As the company looks to expand, they will focus on deploying in urban centers, university campuses, and tourist destinations, among other locations.
The scooters can be located and reserved using the LOOP app, available on your smartphone.
Once a user arrives at the reserved scooter, they can enter the unique PIN code on the 7’’ color touchscreen dashboard and start their trip.
At least one helmet will be stored in the locked box, along with a hygienic disposable head cover. After a user reaches the final destination, they can just park the scooter, return the helmet to the box, log off and walk away.
Using North America as a home base, LOOP plans to deploy into 46 cities internationally over the next five years.
That strategy dovetails with a longer-term megatrend of MaaS (mobility-as-a-service).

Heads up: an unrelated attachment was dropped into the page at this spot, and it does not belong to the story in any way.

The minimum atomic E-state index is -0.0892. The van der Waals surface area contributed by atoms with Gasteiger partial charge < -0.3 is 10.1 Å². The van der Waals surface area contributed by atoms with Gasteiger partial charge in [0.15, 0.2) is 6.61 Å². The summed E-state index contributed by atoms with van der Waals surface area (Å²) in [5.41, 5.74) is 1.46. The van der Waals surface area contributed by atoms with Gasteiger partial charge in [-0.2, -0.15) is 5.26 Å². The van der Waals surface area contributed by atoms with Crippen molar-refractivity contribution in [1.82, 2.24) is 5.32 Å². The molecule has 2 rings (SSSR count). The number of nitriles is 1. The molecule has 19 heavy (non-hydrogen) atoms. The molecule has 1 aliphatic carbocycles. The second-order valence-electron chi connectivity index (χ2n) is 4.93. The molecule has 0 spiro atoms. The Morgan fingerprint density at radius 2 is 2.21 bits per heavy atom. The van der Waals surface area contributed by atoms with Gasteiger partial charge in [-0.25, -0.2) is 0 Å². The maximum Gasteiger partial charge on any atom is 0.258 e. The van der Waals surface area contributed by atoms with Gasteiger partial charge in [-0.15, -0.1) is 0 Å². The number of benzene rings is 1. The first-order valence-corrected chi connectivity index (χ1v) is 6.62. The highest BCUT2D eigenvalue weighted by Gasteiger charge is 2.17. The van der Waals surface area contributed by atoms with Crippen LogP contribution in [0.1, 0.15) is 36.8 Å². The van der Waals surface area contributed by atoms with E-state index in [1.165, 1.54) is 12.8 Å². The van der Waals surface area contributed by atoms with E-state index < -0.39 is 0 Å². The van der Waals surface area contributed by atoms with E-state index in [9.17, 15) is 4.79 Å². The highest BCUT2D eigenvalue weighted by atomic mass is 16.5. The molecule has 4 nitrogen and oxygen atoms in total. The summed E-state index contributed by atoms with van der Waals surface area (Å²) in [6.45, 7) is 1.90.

Loop plans to integrate Ray J’s brand of Scoot-E bikes into its portfolio of intellectual property and implement these bikes on a broader scale to the masses.
Those who have followed me over the decades know that I’m all about the trend — especially those underlying, long-term trends where there is potential for massive disruption.
I was there, for example, in the earliest days of the Internet. I wrote and spoke about the potential for massive disruption as early as 1990, and I watched those who paid attention make fortunes.
Today, I can’t help but look at the sea of change in transportation. There are a number of factors that, combined, are fundamentally disrupting how we provide — and how we buy — transportation in a world where the population is projected to grow from seven billion today to eleven billion by the end of this century.